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Date: Mon, 30 Jan 2017 13:44:07 +0100
From: Jens Müller <>
Subject: [FD] Hacking Printers Advisory 6/6: Multiple vendors physical NVRAM
 damage via PJL commands

TL;DR:  In the scope of academic research on printer security, various
vulnerabilities in network printers and MFPs have been discovered. This
is advisory 6 of 6 of the `Hacking Printers' series. Each advisory
discusses multiple issues of the same category. This post is about
putting printers out of their misery and destorying the NVRAM through
ordinary print jobs. The attack can be performed by anyone who can
print, for example through USB or network. Given enough time, it can
even be carried out by a malicious website, using cross-site printing
techniques (see

=====================[ Physical NVRAM Damage ]========================

-------------------------[ Affected Devices ]-------------------------

Various printers are likely to be affected as the vulnerability is based
on PJL, a generic printing language supported by most laser printers.
The vulnerability has been verfied for the devices listed below:

- Brother MFC-9120CN (Firmware version: K.1.06)
- Brother DCP-9045CDN (Firmware version: G.1.10)
- Konica Minolta bizhub 20p (Firmware version: 3.11)
- Lexmark E360dn (Firmware version: NR.APS.N645)
- Lexmark C736dn (Firmware version: NR.APS.N644)
- Dell 5130cdn (Firmware version: 201402240935)
- Dell 1720n (Firmware version: NM.NA.N099)
- HP LaserJet M2727nfs (Firmware version: 20140702)

Vendors informed: 2016-10-17

--------------------[ Vulnerability Description ]---------------------

Long-term settings for printers and other embedded devices are stored in
non-volatile memory (NVRAM) which is traditionally implemented either as
EEPROM or as flash memory. Both components have a limited lifetime (at
least about 100,000 write cycles). However, PJL print jobs themselves
can change long-term settings like the number of copies:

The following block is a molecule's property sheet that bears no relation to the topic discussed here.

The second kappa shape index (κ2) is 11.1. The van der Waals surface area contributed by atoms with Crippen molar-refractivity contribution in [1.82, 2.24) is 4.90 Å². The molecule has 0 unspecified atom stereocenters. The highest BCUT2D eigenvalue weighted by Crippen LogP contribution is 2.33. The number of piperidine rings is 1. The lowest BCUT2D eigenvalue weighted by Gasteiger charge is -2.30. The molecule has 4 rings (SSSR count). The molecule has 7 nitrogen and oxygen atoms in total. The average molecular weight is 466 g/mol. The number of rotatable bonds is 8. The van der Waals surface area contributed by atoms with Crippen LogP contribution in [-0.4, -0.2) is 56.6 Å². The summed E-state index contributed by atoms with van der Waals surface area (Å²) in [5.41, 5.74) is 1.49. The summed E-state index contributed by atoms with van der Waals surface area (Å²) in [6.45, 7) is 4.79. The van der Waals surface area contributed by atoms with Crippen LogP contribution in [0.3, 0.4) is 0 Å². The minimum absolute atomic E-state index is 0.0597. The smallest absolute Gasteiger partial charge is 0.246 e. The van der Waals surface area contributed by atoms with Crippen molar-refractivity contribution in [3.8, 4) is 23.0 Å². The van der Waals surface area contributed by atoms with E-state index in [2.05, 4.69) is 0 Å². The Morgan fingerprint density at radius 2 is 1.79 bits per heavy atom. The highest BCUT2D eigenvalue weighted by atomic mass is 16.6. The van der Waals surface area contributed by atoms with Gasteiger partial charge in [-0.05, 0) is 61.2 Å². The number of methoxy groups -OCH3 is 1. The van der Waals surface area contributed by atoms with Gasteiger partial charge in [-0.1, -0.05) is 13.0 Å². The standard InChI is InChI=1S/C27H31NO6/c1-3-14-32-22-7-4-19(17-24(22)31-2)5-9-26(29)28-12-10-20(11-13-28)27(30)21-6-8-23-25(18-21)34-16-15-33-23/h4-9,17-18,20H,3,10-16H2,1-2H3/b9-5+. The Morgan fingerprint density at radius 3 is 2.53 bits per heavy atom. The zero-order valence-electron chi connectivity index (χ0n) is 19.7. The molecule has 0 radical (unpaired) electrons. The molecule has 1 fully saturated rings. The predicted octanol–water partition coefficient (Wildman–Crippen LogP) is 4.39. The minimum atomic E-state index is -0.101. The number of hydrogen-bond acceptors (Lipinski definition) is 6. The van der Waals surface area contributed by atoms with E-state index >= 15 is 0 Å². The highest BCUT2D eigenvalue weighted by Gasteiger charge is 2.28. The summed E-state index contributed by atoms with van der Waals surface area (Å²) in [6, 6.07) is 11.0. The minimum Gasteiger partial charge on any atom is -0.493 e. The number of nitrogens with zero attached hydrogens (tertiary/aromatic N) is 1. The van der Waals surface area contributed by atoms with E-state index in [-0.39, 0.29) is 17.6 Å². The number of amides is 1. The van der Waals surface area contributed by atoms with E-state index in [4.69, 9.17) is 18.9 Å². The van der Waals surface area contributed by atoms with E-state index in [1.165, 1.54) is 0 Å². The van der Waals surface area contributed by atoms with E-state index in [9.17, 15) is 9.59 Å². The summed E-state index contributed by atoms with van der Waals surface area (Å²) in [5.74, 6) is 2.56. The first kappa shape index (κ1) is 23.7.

Doing this a lot of times on purpose can lead to physical destruction of
the NVRAM. By continuously setting the long-term value for the number of
copies (with different values for X each time) for 24 hours, eight out
of twenty tested printer indicated a corrupt NVRAM: The Brother
MFC-9120CN, the Brother DCP-9045CDN and the Konica bizhub 20p showed
error code E6 (EEPROM error), but everything worked fine after a reboot.
The Lexmark E360dn and the Lexmark C736dn became unresponsive and showed
error code 959.24 (EEPROM retention error). After a restart, both
devices recovered but only accepted between a dozen and several hundreds
of long-term values to be set until the same behaviour could be observed
again. The Dell 5130cdn, the Dell 1720n and the HP LaserJet M2727nfs
completely refused to set any long-term values anymore. Note that
PostScript also allows an attacker to write to the NVRAM using ordinary
print jobs by setting values like /WaitTimeout or /StartJobPassword
using the `setpagedevice' operator. This can even be done in a
PostScript program loop, making things extremely fast...

-------------------------[ Proof of Concept ]-------------------------

A Python based proof of concept software entitled Printer Exploitation
Toolkit (PRET) has been published. The attack can be reproduced as follows:

$ git clone
$ cd PRET
$ ./ -q printer pjl
Connection to printer established

Welcome to the pret shell. Type help or ? to list commands.
printer:/> destroy
Warning: This command tries to cause physical damage to the
printer NVRAM. Use at your own risk. Press CTRL+C to abort.
Starting NVRAM write cycle loop in... 10 9 8 7 6 5 4 3 2 1 KABOOM!
Dave, stop. Stop, will you? Stop, Dave. Will you stop, Dave?
[... wait for about 24 hours ...]
I'm afraid. I'm afraid, Dave. Dave, my mind is going...
NVRAM died after 543894 cycles, 18:46:11

-----------------------[ Further Information ]------------------------

Information on this bug/feature of PJL and PostScript can be found at:

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